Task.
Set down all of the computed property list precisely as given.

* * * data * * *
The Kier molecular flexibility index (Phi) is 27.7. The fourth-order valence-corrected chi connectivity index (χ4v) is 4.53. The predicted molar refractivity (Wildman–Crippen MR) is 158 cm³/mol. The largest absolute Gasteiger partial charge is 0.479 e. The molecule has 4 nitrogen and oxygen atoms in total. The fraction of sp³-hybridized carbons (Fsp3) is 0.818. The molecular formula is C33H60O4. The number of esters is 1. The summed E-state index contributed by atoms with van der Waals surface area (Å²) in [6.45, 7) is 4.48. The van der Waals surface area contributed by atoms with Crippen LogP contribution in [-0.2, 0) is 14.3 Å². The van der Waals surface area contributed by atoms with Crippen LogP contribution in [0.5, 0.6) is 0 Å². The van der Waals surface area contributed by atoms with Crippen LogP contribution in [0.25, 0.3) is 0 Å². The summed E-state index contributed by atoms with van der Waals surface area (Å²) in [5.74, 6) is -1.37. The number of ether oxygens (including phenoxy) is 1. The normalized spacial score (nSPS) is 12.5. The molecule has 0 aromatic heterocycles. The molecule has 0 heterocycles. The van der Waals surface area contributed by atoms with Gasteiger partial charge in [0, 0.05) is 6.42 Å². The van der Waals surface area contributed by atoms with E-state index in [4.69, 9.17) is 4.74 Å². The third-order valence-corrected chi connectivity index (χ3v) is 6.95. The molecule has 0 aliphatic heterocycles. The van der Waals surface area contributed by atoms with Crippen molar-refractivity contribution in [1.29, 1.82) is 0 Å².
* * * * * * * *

The Kier molecular flexibility index (Phi) is 27.7. The fourth-order valence-corrected chi connectivity index (χ4v) is 4.53. The predicted molar refractivity (Wildman–Crippen MR) is 158 cm³/mol. The largest absolute Gasteiger partial charge is 0.479 e. The molecule has 4 nitrogen and oxygen atoms in total. The fraction of sp³-hybridized carbons (Fsp3) is 0.818. The molecular formula is C33H60O4. The number of esters is 1. The summed E-state index contributed by atoms with van der Waals surface area (Å²) in [6.45, 7) is 4.48. The van der Waals surface area contributed by atoms with Crippen LogP contribution in [-0.2, 0) is 14.3 Å². The van der Waals surface area contributed by atoms with Crippen LogP contribution in [0.5, 0.6) is 0 Å². The van der Waals surface area contributed by atoms with Crippen LogP contribution in [0.25, 0.3) is 0 Å². The summed E-state index contributed by atoms with van der Waals surface area (Å²) in [5.74, 6) is -1.37. The number of ether oxygens (including phenoxy) is 1. The normalized spacial score (nSPS) is 12.5. The molecule has 0 aromatic heterocycles. The molecule has 0 heterocycles. The van der Waals surface area contributed by atoms with Gasteiger partial charge in [0, 0.05) is 6.42 Å². The van der Waals surface area contributed by atoms with E-state index in [4.69, 9.17) is 4.74 Å². The third-order valence-corrected chi connectivity index (χ3v) is 6.95. The molecule has 0 aliphatic heterocycles. The van der Waals surface area contributed by atoms with Crippen molar-refractivity contribution in [1.29, 1.82) is 0 Å².